Tuesday, March 15, 2022

Long-Time Pacific Northwest Railroader Pulls The Pin At 81 Years Old

This article was posted on: January 13, 2022

By Justin Franz 

SPOKANE VALLEY, Wash. — One of the oldest railroaders in America has pulled the pin following a career that stretches back to the 1960s. Bruce Butler, 81, of Spokane Valley, Wash., retired from railroading in December after spending much of his railroad career on the former Northern Pacific in the Pacific Northwest. His last run occurred on the Washington Eastern Railroad’s Gieger Turn on December 16, 2021. 

Butler said he’s unaware of anyone older than him who was still working in train operations for a freight railroad. 

“I suspect that at age 81 and a half, I am the oldest person in the United States employed in train operations under the Railroad Retirement Board system,” he told Railfan & Railroad recently. “However, I am quite certain that I can claim the title to be the only person left with an NP seniority date in any craft still operating trains on former NP trackage.” 

Butler grew up in eastern Washington and first hired out on the railroad as a telegrapher and station agent in 1960, during a summer break from Washington State University. Butler remembers being told the importance of his job by another agent he worked under: “I want you to know train orders when you leave here,” the older operator said. “You can learn station work anytime, but if you screw up train orders people can be killed!”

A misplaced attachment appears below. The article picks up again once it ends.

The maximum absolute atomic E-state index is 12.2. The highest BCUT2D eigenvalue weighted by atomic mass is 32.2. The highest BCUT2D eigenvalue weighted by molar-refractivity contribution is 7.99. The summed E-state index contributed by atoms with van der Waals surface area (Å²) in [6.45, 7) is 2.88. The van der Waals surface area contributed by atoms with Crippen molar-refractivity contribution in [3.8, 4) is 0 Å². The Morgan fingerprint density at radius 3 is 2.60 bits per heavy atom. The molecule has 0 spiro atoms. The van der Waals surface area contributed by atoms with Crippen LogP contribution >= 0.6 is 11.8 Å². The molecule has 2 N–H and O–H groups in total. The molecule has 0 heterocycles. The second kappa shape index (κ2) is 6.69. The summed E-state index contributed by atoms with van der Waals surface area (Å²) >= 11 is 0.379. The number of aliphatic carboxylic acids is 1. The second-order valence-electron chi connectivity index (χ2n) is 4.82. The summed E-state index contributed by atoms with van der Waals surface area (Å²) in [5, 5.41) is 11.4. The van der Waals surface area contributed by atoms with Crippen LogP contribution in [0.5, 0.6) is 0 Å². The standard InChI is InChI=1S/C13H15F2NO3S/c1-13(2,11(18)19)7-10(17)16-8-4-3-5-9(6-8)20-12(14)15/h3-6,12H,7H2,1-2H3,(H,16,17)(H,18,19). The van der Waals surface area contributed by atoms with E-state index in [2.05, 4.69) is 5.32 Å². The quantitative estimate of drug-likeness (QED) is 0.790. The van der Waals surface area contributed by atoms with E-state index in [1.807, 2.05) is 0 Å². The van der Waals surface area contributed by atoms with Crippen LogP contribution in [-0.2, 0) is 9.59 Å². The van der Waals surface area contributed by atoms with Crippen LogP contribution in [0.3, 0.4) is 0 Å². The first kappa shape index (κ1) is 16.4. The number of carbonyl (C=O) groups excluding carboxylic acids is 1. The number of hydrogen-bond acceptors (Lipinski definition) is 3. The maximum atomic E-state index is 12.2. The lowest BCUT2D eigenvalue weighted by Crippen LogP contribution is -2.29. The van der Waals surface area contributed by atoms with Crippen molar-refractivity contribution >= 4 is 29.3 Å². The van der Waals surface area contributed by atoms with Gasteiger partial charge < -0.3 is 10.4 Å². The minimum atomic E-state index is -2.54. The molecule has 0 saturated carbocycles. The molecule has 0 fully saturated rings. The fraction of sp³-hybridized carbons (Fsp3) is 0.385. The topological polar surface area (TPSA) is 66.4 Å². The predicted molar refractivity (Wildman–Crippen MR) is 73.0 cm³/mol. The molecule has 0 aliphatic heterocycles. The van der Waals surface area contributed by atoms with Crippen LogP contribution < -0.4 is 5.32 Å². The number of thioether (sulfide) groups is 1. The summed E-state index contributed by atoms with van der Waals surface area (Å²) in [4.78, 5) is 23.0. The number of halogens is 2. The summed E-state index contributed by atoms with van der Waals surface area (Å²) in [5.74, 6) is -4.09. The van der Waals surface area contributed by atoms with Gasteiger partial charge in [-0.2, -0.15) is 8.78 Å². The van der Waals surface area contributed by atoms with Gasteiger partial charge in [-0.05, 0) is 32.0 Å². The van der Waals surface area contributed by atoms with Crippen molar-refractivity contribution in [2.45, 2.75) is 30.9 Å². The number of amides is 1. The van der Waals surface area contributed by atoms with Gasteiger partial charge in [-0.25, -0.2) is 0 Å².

“Needless to say, I was very impressed with this statement,” Butler said, adding that he worked hard to make sure he always got the orders right. 

The young agent would work relief shifts throughout eastern Washington, northern Idaho and western Montana for the next few summers. One particularly memorable assignment was at Plains, Mont., in the summer of 1964. In June of that year, the Great Northern Railway main line over Marias Pass was taken out by a flood and so the GN was detouring trains over the NP. 

In 1965, after Butler had graduated, he headed east and took a job as an “internal auditor” on the Rock Island. A perk of that job was being able to ride trains over much of the Rock’s 10,000-mile system. In 1967, he worked in the data processing department, where the Rock was using two new IBM mainframe computers. Butler later left railroading and headed back to the Pacific Northwest. 

After 36 years away from the industry, Butler returned in 2006 when he hired on with Western Rail in Spokane, Wash., where he worked part-time as a locomotive engineer. At the time, the company was operating a short industrial spur. That spur would later be taken over Eastern Washington Gateway, which ran the former NP CW Branch from Cheney to Coulee City, Wash., one of the very branches Butler worked on in the 1960s as an agent. Just like the beginning of his railroad career, Butler would spend the next 15 years working on the extra board, running trains whenever he was needed to fill in. The Eastern Washington Gateway would later become the Washington Eastern Railroad. 

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